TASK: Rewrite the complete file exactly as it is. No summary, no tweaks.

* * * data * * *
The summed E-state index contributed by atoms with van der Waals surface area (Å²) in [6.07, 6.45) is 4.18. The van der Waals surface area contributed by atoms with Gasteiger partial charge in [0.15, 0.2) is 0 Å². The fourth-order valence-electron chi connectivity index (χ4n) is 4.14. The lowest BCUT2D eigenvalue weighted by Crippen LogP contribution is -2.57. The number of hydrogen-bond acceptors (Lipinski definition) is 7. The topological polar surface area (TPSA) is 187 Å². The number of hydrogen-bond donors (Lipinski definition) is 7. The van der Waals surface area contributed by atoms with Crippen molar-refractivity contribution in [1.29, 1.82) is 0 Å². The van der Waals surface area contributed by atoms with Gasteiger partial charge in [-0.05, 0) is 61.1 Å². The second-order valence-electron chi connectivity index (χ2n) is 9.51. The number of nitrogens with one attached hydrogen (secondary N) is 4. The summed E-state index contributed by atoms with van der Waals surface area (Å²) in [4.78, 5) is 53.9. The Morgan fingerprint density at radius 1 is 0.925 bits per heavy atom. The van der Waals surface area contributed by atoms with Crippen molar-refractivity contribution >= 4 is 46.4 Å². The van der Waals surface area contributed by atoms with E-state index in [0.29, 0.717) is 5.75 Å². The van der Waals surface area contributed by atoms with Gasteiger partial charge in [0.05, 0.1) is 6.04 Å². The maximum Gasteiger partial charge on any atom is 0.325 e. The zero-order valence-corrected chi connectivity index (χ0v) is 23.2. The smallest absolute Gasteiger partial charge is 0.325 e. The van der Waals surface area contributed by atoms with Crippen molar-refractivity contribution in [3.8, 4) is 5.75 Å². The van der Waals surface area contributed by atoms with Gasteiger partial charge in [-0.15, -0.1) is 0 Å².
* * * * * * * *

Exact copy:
The summed E-state index contributed by atoms with van der Waals surface area (Å²) in [6.07, 6.45) is 4.18. The van der Waals surface area contributed by atoms with Gasteiger partial charge in [0.15, 0.2) is 0 Å². The fourth-order valence-electron chi connectivity index (χ4n) is 4.14. The lowest BCUT2D eigenvalue weighted by Crippen LogP contribution is -2.57. The number of hydrogen-bond acceptors (Lipinski definition) is 7. The topological polar surface area (TPSA) is 187 Å². The number of hydrogen-bond donors (Lipinski definition) is 7. The van der Waals surface area contributed by atoms with Crippen molar-refractivity contribution in [1.29, 1.82) is 0 Å². The van der Waals surface area contributed by atoms with Gasteiger partial charge in [-0.05, 0) is 61.1 Å². The second-order valence-electron chi connectivity index (χ2n) is 9.51. The number of nitrogens with one attached hydrogen (secondary N) is 4. The summed E-state index contributed by atoms with van der Waals surface area (Å²) in [4.78, 5) is 53.9. The Morgan fingerprint density at radius 1 is 0.925 bits per heavy atom. The van der Waals surface area contributed by atoms with Crippen molar-refractivity contribution >= 4 is 46.4 Å². The van der Waals surface area contributed by atoms with E-state index in [0.29, 0.717) is 5.75 Å². The van der Waals surface area contributed by atoms with Gasteiger partial charge in [0.05, 0.1) is 6.04 Å². The maximum Gasteiger partial charge on any atom is 0.325 e. The zero-order valence-corrected chi connectivity index (χ0v) is 23.2. The smallest absolute Gasteiger partial charge is 0.325 e. The van der Waals surface area contributed by atoms with Crippen molar-refractivity contribution in [3.8, 4) is 5.75 Å². The van der Waals surface area contributed by atoms with Gasteiger partial charge in [-0.15, -0.1) is 0 Å².